The neighborhood also has several other Pani buildings. Just about three blocks away is a very famous building that Yola and I were living in at the time, the Río Balsas, and there are two big Pani apartment buildings on Reforma. Our house had been terribly neglected, but it still had that beautiful marble floor, the volcanic wall, and the wonderful oval stucco staircase. It was magical in the sense that it had these great spaces inside. Since the original owners were no longer living, it was very hard to get any information about the house or the circumstances under which it was built, but it was very much just a house meant for people to live in.

Pani himself was a real innovator – he was a Modernist. You could compare him to Le Corbusier. He did a lot of social housing, helped build UNAM, and his apartment buildings are magnificent. He would use a lot of transparencies; in Casa Pani there’s a wonderful skylight that comes from the roof that’s all glass block and louvered glass, to let air and light flow throughout the center of the house. I’m not an expert on Pani’s work, but he’s a much-beloved architect and a very good guy. He cared about people’s quality of life. His social housing is very sought-after now and lived in by fashionable people. Río Balsas, where we lived, has actually since been turned into an Airbnb. He’s kind of a hero in Mexico in the sense that he made a great contribution.
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How did you end up adding the contemporary structure to the back of the original house?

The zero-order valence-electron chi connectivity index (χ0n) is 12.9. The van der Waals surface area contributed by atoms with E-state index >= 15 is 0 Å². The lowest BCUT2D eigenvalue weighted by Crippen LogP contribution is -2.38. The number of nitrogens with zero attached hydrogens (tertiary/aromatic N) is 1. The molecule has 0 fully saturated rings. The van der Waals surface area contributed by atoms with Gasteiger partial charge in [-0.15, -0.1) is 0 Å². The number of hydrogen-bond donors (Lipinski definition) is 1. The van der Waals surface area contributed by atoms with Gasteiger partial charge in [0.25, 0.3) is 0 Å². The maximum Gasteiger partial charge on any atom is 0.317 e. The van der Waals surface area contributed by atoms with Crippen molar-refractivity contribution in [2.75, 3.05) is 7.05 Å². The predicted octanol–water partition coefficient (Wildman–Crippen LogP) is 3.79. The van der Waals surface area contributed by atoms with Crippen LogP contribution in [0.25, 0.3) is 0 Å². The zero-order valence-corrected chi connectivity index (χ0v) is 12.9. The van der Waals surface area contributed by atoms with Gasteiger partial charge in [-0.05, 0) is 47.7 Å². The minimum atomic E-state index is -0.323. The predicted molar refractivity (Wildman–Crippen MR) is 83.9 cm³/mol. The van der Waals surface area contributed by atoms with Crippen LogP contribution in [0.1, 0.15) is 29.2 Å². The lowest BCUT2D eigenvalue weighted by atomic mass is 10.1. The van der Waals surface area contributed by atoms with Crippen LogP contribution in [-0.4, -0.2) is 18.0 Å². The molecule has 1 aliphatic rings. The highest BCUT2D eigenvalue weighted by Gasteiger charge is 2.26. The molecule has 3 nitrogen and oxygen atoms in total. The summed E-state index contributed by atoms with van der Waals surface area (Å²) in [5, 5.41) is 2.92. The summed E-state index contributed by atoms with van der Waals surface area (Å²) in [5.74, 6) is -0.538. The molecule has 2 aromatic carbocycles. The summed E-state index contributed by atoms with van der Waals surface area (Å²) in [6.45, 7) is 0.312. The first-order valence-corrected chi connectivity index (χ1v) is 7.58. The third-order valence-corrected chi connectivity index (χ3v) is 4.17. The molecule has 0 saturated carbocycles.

The front of the lot held the original Pani house, and the back of the lot had enough space for us to build something new. Originally we were going to make the main house the guest house and build a house for ourselves to live in out back, until we realized it wasn’t going to be big enough. If we built too high, we’d be blocking out all the light. So what we ended up doing was expanding the house’s communal space over the whole footprint in the back, adding one guest room on each floor, and then adding a roof terrace. Meanwhile the layout of the original house needed changing from having two bedrooms and two separate kitchens to having four bedrooms and four bathrooms.

With that back structure, I tried very much to echo Pani’s details while creating something much more contemporary. We echoed the original house’s circular stairway in the new building, and that became a nice way to ground it in the same way the old building is grounded. But the new house is definitely a modern, very airy, very light space with big sliding doors that open all the way to the outside. On one of the balconies you have a direct view of the gorgeous Modernist church next door, with its stained-glass windows. On one side we have an apartment building, and on the other side is just the church, so there’s a lot of light, and quiet. It’s a wonderful place to listen to the sounds of Mexico City.

One of the more interesting elements you added is the little pool with a very sculptural form. What inspired you to create it?

We had thought about putting in a pool, but we realized we couldn’t afford it, so we decided to make a small pool instead. Mexico is intense, it’s gritty. So the idea of being able to have a body of water to wash away the grit and noise and dry climate was kind of compelling to me. My original training was as a sculptor, so I started making a form that I felt would work as an object in and of itself. I had also recently been looking at the work of Valentine Schlegel, which I love to pieces. I made the form out of modeling clay, and we built the finished pool based on that; we started with bricks, then added plaster, then made it waterproof. And it’s heated, so it’s basically like a bath for five people. It’s totally refreshing. It’s a fantasy that became a reality, I suppose.